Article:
Definition of surface in English:
- A survey of 2,200 drivers showed that one in three suffered mood changes blaming the weather, tiredness or even poor road surfaces.
- City of York Council chiefs said the work had to be done because the road surface was in such poor condition.
- Tyres fail to grip when brakes are applied and contact with the road surface is poor.
- Assemble the table on a level surface, turn the top wheel upside down and place the seat wheel on top of it.
- To start the engine hold the saw firmly in a position on a level surface by putting the right foot in the handle and making sure the chain is clear.
- Make sure to position barbecues on firm, level surfaces before starting to cook and never carry or move a lit barbecue.
- It is universally understood that heaving a major portion of your body over the surface of the water is a tough thing to do.
- Why can we see beneath water whereas the ray of vision reflects off opaque bodies and the surface of water is opaque?
- She was veiled in a dark cloak, billowing around her slim body and skimming the surface of the water.
- Both see the lasting truth beneath the surface of mere outward appearance.
- What distinguished many of the Young British Artists was their reluctance to probe beyond the surface of appearance.
- We peer deep beneath the surface of appearances, and far into the cosmic past.
- Among closed surfaces, spherical, flat, and hyperbolic geometry are mutually exclusive.
- In this case, the toroidal surface has become an off-axis segment of an ellipsoid.
- He also considered curves of double curvature on the sphere and the quadrature of parts of a spherical surface.
adjective[attributive] Back to top
- The fish seem to love the surface layers at this budget-priced urban oasis with a couple of anglers getting a bite with chuck fishing casters on the drop.
- Ground-source heat pumps pull energy from solar heat stored in the surface layer of the ground.
- When the vegetation dies, the dead biomass eventually becomes peat in the surface layer where it is subjected to decomposition.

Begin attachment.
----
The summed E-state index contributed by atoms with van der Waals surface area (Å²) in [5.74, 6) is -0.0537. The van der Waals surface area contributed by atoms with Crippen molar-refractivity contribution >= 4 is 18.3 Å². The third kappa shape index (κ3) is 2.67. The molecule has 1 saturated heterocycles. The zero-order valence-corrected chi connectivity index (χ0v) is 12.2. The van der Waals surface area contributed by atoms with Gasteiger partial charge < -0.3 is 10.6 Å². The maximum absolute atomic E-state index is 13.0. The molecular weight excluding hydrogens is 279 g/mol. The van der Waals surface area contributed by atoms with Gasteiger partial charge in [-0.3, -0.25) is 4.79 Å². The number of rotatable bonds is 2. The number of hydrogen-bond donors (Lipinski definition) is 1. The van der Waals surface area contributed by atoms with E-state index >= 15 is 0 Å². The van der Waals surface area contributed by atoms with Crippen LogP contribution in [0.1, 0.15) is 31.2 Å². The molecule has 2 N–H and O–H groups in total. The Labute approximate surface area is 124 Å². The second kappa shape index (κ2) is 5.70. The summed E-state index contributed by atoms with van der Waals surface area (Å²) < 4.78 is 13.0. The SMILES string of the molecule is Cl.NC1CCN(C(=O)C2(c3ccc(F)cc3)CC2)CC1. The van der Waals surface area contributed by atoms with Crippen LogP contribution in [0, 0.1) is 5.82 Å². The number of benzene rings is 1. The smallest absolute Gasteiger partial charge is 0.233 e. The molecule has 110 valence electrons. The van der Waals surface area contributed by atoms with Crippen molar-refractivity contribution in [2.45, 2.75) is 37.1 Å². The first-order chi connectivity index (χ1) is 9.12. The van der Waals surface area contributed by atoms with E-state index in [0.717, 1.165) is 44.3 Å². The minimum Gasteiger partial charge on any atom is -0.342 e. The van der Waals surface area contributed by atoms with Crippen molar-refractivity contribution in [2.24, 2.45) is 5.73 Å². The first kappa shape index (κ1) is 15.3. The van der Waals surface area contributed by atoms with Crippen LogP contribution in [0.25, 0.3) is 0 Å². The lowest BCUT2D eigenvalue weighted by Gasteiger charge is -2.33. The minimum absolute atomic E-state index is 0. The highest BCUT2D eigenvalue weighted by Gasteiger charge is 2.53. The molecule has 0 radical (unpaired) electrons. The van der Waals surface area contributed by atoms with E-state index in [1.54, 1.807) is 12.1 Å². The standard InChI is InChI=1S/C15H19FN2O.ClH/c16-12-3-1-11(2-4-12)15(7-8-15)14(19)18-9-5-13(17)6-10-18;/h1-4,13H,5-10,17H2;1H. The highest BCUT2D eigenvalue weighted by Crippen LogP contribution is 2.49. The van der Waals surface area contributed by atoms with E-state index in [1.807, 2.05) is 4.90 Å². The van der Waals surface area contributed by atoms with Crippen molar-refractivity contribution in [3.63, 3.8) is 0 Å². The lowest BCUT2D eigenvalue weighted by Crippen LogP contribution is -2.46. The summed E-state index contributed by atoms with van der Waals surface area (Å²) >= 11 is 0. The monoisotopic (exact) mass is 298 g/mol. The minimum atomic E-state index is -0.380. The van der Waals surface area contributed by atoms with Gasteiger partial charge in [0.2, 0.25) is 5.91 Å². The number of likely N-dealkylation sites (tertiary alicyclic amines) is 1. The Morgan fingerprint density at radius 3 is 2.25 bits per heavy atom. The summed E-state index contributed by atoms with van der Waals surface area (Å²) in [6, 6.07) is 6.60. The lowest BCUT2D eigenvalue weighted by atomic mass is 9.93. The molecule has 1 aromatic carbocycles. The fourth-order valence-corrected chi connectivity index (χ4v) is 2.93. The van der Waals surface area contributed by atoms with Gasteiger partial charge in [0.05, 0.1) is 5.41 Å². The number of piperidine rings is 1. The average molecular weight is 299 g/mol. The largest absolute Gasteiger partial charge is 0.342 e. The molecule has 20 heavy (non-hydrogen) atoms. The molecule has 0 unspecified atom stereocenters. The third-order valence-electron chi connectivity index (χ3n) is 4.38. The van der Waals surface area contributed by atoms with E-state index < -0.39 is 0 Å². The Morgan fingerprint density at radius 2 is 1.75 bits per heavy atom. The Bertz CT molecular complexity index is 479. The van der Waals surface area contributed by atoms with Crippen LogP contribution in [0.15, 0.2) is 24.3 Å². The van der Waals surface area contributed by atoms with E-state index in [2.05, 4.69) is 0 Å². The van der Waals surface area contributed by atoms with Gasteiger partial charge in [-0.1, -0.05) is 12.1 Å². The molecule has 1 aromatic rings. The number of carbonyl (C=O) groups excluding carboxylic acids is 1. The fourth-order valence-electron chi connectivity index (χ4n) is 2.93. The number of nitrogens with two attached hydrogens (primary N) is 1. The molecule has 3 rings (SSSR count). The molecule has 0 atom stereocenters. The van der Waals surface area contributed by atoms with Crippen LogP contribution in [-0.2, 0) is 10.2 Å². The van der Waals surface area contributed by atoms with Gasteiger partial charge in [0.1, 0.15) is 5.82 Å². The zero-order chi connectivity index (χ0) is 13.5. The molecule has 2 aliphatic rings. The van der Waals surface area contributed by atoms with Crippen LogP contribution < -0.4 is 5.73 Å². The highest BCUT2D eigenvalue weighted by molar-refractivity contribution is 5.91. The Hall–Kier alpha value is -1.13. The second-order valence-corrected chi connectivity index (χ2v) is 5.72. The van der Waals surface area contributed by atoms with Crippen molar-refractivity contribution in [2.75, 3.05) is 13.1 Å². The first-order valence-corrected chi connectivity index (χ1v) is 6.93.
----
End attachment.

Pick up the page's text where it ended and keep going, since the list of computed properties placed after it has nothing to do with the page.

- The primary mission of Neustrashimy Class frigates is to combat submarines and surface ships.
- Testing surface ships by submarines is just one of the facets of RIMPAC 04.
- It was the second participation by a surface ship of the Royal Navy.
- And Little England gears to upgrade surface transportation in readiness for the cricket World Cup.
- In the morning we will fly on to Yundum airport and take surface transportation into Banjul, the capital of The Gambia.
- We should just switch to IM-based communication, and treat email like fax or surface mail.
verbBack to top
- He smiled at his wife before diving into the cool water, surfacing and glancing at Emily expectantly.
- She did an almost perfect dive into the water as well and surfaced next to him.
- Adri surfaced and wiped the water off of her face.
- Had they both had a chance of success, the issue might have surfaced and received the real attention which the main parties tried to stifle.
- Two main issues have surfaced with the presence of IM on corporate networks.
- A last-minute story has surfaced, designed apparently to damage the Bush effort for the presidency.
- Concrete blocks to surface the roads can be constructed in a process similar to the roof tiles.
- Mrs Mountford said the final houses had been built on the estate last September and the developer had promised to surface the roads but no progress had been made.
- Local firm Chestnut Developments had wanted to build in the gardens and surface the unmade lane.
- [often in combination]: a smooth-surfaced cylinderMore example sentences
- ‘We desperately need a surfaced area that would accommodate a game of five-a-side or a netball court,’ she said.
- You drop down to a lane but you can avoid walking back along the lane by following the surfaced footpath running parallel to it alongside the wall.
- Absolute beginners can get started on smooth- surfaced lochs.
superficial from Late Middle English:
This is from Latin superficies ‘surface’, and was at first used in the literal sense. The word came to be applied to people meaning ‘shallow’ in the early 17th century (Shakespeare Measure for Measure: ‘A very superficial, ignorant, unweighing fellow’). Surface (early 17th century) was a 16th-century French coinage based on the Latin.
Words that rhyme with surfacesurface-to-surface
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